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Acute rejection (T-lymphocyte rejection)

Around 60 percent of lung transplant recipients will experience an episode of acute rejection within the first year. Acute rejection is diagnosed by bronchoscopy results, a chest x-ray, and a drop in your forced expiratory volume (FEV1), the amount of air you can force out of your lungs in one second, of greater than 10 percent.  Your transplant team will tell you the symptoms to look for that may indicate acute rejection.

Treatment for acute rejection includes a high dose of corticosteroids, usually consisting of three daily doses of intravenous Solu-Medrol, which may be done in a hospital setting or at home, depending on how you feel and your doctor’s preference. It is usually followed by a prednisone taper over the next few weeks until you are back down to your baseline dose. Follow-up bronchoscopies may be done to determine whether the rejection is gone.

Unfortunately for some, treatment with corticosteroids may not rid your lungs of acute rejection. Other therapies that can be used if steroids do not help are cytolytic therapy such as rabbit anti-thymocyte globulin (RATG) or horse anti-thymocyte globulin. These are aggressive therapies designed to deplete your T-lymphocytes (which are the cause of most acute rejection episodes) and interfere with their normal function. If you need this therapy, you will be monitored in the hospital for the duration of the therapy (five to seven days).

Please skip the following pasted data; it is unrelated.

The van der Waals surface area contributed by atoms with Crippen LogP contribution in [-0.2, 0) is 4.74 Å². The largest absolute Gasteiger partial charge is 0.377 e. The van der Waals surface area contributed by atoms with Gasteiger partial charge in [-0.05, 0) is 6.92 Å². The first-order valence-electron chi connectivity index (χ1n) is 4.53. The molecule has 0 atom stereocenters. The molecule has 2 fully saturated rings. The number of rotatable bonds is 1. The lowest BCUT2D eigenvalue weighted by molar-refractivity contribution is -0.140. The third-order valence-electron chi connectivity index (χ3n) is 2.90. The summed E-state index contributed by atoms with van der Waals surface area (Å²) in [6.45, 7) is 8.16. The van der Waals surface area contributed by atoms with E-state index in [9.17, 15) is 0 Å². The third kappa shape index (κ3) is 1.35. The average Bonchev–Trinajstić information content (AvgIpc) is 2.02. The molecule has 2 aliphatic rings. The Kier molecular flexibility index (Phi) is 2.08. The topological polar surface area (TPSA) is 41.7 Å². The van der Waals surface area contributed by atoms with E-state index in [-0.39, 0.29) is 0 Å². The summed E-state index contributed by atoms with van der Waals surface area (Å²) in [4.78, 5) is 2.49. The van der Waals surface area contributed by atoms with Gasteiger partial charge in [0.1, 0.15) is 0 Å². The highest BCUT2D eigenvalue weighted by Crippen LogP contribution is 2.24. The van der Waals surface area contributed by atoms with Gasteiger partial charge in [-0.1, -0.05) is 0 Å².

There may be some uncomfortable side effects from this treatment. Your doctor will discuss these side effects with you and will also determine what prophylactic medications you may need to prevent infection following the treatment. Because depleting your T-lymphocytes weakens your immune system even further than your maintenance anti-rejection therapy, you will be at increased risk of infection for weeks to months following treatment.

You will need to take the necessary precautions to avoid exposing yourself to infection. If you are still experiencing acute rejection following steroid treatment and anti-thymocyte globulin therapy, you may receive a drug called Campath (alemtuzumab). Campath is an extremely potent medication that can only be given in a hospital setting. It is given as a one-time dose, and can cause many side effects. Prophylactic medications must be given for several months to years after the dose is given, and your immune system will be severely compromised for a long time. You must use extreme infection control following Campath. Your doctor will discuss with you the medications you will be taking, how to avoid infections, and how to identify side effects and symptoms of infection.

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